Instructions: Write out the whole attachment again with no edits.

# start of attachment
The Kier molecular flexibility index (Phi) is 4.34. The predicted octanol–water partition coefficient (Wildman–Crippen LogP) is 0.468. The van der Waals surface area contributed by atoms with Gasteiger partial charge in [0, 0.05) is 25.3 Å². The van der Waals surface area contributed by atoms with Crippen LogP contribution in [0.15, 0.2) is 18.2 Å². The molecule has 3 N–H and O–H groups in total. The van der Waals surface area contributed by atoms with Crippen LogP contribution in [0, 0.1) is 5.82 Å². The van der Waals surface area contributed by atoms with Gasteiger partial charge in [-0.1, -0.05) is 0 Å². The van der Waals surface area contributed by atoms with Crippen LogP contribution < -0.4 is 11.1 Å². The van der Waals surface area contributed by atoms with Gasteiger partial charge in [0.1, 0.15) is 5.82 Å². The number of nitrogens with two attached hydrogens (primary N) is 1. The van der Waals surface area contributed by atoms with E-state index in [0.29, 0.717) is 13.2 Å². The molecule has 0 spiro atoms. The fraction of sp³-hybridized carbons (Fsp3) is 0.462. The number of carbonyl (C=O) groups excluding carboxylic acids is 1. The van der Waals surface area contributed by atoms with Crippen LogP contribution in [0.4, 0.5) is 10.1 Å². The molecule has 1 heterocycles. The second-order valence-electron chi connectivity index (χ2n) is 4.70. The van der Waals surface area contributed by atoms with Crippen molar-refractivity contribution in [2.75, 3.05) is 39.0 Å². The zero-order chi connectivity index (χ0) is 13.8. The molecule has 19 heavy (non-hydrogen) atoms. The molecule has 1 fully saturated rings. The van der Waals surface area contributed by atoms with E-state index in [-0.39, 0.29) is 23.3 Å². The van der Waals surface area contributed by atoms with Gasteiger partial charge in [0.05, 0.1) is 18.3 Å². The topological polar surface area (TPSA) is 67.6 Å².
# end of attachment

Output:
The Kier molecular flexibility index (Phi) is 4.34. The predicted octanol–water partition coefficient (Wildman–Crippen LogP) is 0.468. The van der Waals surface area contributed by atoms with Gasteiger partial charge in [0, 0.05) is 25.3 Å². The van der Waals surface area contributed by atoms with Crippen LogP contribution in [0.15, 0.2) is 18.2 Å². The molecule has 3 N–H and O–H groups in total. The van der Waals surface area contributed by atoms with Crippen LogP contribution in [0, 0.1) is 5.82 Å². The van der Waals surface area contributed by atoms with Gasteiger partial charge in [-0.1, -0.05) is 0 Å². The van der Waals surface area contributed by atoms with Crippen LogP contribution < -0.4 is 11.1 Å². The van der Waals surface area contributed by atoms with Gasteiger partial charge in [0.1, 0.15) is 5.82 Å². The number of nitrogens with two attached hydrogens (primary N) is 1. The van der Waals surface area contributed by atoms with E-state index in [0.29, 0.717) is 13.2 Å². The molecule has 0 spiro atoms. The fraction of sp³-hybridized carbons (Fsp3) is 0.462. The number of carbonyl (C=O) groups excluding carboxylic acids is 1. The van der Waals surface area contributed by atoms with Crippen LogP contribution in [0.4, 0.5) is 10.1 Å². The molecule has 1 heterocycles. The second-order valence-electron chi connectivity index (χ2n) is 4.70. The van der Waals surface area contributed by atoms with Crippen molar-refractivity contribution in [2.75, 3.05) is 39.0 Å². The zero-order chi connectivity index (χ0) is 13.8. The molecule has 19 heavy (non-hydrogen) atoms. The molecule has 1 fully saturated rings. The van der Waals surface area contributed by atoms with E-state index in [-0.39, 0.29) is 23.3 Å². The van der Waals surface area contributed by atoms with Gasteiger partial charge in [0.05, 0.1) is 18.3 Å². The topological polar surface area (TPSA) is 67.6 Å².